" is the story about what happens to democracy when people's voices are taken away.
, a ministry of
Presbyterian Disaster Assistance
, "Flint" elicited reactions of anger when shown at gatherings in places like Sundance, the nation's largest independent film festival. "That's what we want" Barnhart told the Rev. Dr. J. Herbert Nelson, II, Stated Clerk of the Presbyterian Church (U.S.A.) during "
Coffee with the Clerk
" screened via Facebook Live on Monday. Because of scheduling challenges, the Barnhart interview had been taped at
North Avenue Presbyterian Church
in Atlanta the week before.
"We want people to be moved to action," Barnhart told Nelson. "We want them to engage in their city and nationally."
Barnhart said he made three of four trips to Flint to meet people before the cameras began rolling.
"For me, filmmaking has always been about relationships," he said. "We don't go anywhere we aren't invited, and we don't come with an agenda. We come to listen and we let the community guide us."
The space where the interview is conducted becomes "sacred space," he said, because the filmmaker is invited into the space by the person being interviewed.
"Flint" became a film about systemic racism and poverty as Barnhart and his team wrestled with the question, "Why is it OK that some people have access to clean water and others don't?"
I recently had a conversation with a county emergency manager within the presbytery about being prepared for emergencies. Our discussion centered around how the presbytery will need to communicate and coordinate with emergency managers in a disaster and how we can not only obtain aid but also provide helpful assistance to our communities in an emergency. We had an excellent discussion and this conversation will help the Disaster Coordination and Communication Team better understand our role and work with the presbytery should we encounter a major disaster. However, of everything that we talked about two topics stood out above all the others.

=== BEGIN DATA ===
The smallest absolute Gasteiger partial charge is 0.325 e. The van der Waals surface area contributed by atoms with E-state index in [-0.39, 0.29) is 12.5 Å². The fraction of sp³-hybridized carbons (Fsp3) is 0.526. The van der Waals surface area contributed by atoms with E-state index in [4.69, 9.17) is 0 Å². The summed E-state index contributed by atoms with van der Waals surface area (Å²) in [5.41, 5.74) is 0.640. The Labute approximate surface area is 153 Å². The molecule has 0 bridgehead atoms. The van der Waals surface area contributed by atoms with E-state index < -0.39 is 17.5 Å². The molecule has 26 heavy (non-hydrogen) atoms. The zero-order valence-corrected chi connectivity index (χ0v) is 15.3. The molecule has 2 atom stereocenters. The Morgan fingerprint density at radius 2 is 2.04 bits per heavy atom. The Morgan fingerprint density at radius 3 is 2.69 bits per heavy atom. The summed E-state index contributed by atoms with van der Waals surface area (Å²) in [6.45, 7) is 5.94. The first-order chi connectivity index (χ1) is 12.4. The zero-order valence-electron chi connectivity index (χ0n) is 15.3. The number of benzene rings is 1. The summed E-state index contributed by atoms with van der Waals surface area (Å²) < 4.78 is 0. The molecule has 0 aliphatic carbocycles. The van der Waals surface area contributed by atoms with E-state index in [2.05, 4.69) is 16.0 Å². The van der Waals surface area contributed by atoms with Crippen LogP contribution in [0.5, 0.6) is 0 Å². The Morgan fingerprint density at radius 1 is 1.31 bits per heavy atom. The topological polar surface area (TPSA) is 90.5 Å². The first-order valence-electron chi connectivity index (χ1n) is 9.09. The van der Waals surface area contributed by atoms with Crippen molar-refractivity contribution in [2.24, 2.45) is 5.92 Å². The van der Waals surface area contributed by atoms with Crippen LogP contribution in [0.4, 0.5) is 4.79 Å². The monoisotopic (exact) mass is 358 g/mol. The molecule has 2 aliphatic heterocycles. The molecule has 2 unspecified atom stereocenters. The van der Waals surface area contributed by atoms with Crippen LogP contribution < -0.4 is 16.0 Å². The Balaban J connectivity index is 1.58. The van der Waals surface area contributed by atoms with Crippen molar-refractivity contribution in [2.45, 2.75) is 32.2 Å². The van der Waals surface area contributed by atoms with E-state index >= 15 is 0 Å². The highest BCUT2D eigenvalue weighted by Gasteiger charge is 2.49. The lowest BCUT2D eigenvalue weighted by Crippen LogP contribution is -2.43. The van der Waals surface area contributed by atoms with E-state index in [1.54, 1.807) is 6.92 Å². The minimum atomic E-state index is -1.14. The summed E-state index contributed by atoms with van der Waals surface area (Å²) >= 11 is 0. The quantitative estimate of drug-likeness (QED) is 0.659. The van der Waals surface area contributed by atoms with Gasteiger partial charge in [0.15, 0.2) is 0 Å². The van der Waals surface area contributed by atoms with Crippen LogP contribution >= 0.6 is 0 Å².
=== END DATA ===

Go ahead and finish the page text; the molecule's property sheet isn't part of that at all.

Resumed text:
The manager related that almost without exception there is one thing that they always hear from victims following a natural disaster: "I can't believe it happened here." Despite all that we see on TV or read in the news about severe weather, floods, wildfires, or any other disaster we always believe that it happens somewhere else and not to us. Unfortunately it did happen to the victims and as much as we may not want to believe it, a disaster could happen to us as well.
So, if we accept that a disaster can indeed happen to us what are some of the steps we can take to keep our families and ourselves safe. According to emergency managers the number one action that we all need to take is... We must be prepared to be self-sufficient for at least three days.
In the situation of severe weather or flooding, which by the way are the two most common disasters in Michigan, it may very well take first-responders that long to get to you. First-responders are often overwhelmed in the first hours or days of a disaster. Their own families may be some of the people in serious need of help. Roads may be blocked by flooding or downed wires or trees. Some of the response vehicles may have been damaged and not available. Despite everyone's best efforts you may be on your own without resources for a while. It's up to you to do what is necessary to stay safe and keep your family safe. It is also important that you check on any elderly neighbors who may need help.